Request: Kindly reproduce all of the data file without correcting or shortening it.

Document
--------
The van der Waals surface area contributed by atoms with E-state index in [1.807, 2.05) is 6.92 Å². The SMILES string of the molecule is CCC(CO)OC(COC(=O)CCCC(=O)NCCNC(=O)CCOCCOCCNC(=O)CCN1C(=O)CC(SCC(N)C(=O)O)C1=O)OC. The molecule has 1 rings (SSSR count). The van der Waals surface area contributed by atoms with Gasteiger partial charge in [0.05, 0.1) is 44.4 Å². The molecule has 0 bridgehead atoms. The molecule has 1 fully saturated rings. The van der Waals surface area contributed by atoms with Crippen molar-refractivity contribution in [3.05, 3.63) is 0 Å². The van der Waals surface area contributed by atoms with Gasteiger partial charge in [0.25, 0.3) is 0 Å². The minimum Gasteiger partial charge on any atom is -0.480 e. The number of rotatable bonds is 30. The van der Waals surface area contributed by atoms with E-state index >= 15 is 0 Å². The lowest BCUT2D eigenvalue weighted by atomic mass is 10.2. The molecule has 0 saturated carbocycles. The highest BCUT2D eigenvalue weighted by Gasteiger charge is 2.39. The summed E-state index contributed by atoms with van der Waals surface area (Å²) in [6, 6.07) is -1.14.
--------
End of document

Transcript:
The van der Waals surface area contributed by atoms with E-state index in [1.807, 2.05) is 6.92 Å². The SMILES string of the molecule is CCC(CO)OC(COC(=O)CCCC(=O)NCCNC(=O)CCOCCOCCNC(=O)CCN1C(=O)CC(SCC(N)C(=O)O)C1=O)OC. The molecule has 1 rings (SSSR count). The van der Waals surface area contributed by atoms with Gasteiger partial charge in [0.05, 0.1) is 44.4 Å². The molecule has 0 bridgehead atoms. The molecule has 1 fully saturated rings. The van der Waals surface area contributed by atoms with Crippen molar-refractivity contribution in [3.05, 3.63) is 0 Å². The van der Waals surface area contributed by atoms with Gasteiger partial charge in [0.25, 0.3) is 0 Å². The minimum Gasteiger partial charge on any atom is -0.480 e. The number of rotatable bonds is 30. The van der Waals surface area contributed by atoms with E-state index >= 15 is 0 Å². The lowest BCUT2D eigenvalue weighted by atomic mass is 10.2. The molecule has 0 saturated carbocycles. The highest BCUT2D eigenvalue weighted by Gasteiger charge is 2.39. The summed E-state index contributed by atoms with van der Waals surface area (Å²) in [6, 6.07) is -1.14.